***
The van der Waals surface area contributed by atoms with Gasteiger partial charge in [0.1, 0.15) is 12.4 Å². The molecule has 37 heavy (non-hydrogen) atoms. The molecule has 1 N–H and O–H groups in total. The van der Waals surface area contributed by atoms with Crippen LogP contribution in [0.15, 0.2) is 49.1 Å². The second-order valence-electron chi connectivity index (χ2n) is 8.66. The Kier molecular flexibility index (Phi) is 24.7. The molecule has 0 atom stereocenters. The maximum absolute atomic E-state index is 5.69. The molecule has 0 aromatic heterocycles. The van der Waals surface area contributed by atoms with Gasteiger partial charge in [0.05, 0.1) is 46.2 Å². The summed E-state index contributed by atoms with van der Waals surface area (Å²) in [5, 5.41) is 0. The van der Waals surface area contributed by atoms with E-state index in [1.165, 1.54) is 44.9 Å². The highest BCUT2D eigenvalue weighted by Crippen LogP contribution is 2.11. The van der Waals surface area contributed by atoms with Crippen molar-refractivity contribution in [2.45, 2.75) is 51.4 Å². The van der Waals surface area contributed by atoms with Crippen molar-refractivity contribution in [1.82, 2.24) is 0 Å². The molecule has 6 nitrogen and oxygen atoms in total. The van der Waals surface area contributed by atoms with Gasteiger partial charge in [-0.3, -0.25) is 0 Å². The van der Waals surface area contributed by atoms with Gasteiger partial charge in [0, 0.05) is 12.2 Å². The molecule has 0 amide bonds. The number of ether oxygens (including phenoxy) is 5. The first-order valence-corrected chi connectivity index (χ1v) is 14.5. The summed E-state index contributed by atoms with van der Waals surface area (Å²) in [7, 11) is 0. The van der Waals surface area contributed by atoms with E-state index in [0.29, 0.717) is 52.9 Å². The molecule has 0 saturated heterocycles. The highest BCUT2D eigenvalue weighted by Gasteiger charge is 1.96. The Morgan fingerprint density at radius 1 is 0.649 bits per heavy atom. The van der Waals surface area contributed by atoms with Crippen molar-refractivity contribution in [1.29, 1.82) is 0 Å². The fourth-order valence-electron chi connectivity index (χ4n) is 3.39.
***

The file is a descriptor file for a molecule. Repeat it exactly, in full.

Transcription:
The van der Waals surface area contributed by atoms with Gasteiger partial charge in [0.1, 0.15) is 12.4 Å². The molecule has 37 heavy (non-hydrogen) atoms. The molecule has 1 N–H and O–H groups in total. The van der Waals surface area contributed by atoms with Crippen LogP contribution in [0.15, 0.2) is 49.1 Å². The second-order valence-electron chi connectivity index (χ2n) is 8.66. The Kier molecular flexibility index (Phi) is 24.7. The molecule has 0 atom stereocenters. The maximum absolute atomic E-state index is 5.69. The molecule has 0 aromatic heterocycles. The van der Waals surface area contributed by atoms with Gasteiger partial charge in [0.05, 0.1) is 46.2 Å². The summed E-state index contributed by atoms with van der Waals surface area (Å²) in [5, 5.41) is 0. The van der Waals surface area contributed by atoms with E-state index in [1.165, 1.54) is 44.9 Å². The highest BCUT2D eigenvalue weighted by Crippen LogP contribution is 2.11. The van der Waals surface area contributed by atoms with Crippen molar-refractivity contribution in [2.45, 2.75) is 51.4 Å². The van der Waals surface area contributed by atoms with Crippen molar-refractivity contribution in [1.82, 2.24) is 0 Å². The molecule has 6 nitrogen and oxygen atoms in total. The van der Waals surface area contributed by atoms with Gasteiger partial charge in [-0.3, -0.25) is 0 Å². The van der Waals surface area contributed by atoms with Gasteiger partial charge in [0, 0.05) is 12.2 Å². The molecule has 0 amide bonds. The number of ether oxygens (including phenoxy) is 5. The first-order valence-corrected chi connectivity index (χ1v) is 14.5. The summed E-state index contributed by atoms with van der Waals surface area (Å²) in [7, 11) is 0. The van der Waals surface area contributed by atoms with E-state index in [0.29, 0.717) is 52.9 Å². The molecule has 0 saturated heterocycles. The highest BCUT2D eigenvalue weighted by Gasteiger charge is 1.96. The Morgan fingerprint density at radius 1 is 0.649 bits per heavy atom. The van der Waals surface area contributed by atoms with Crippen molar-refractivity contribution in [1.29, 1.82) is 0 Å². The fourth-order valence-electron chi connectivity index (χ4n) is 3.39.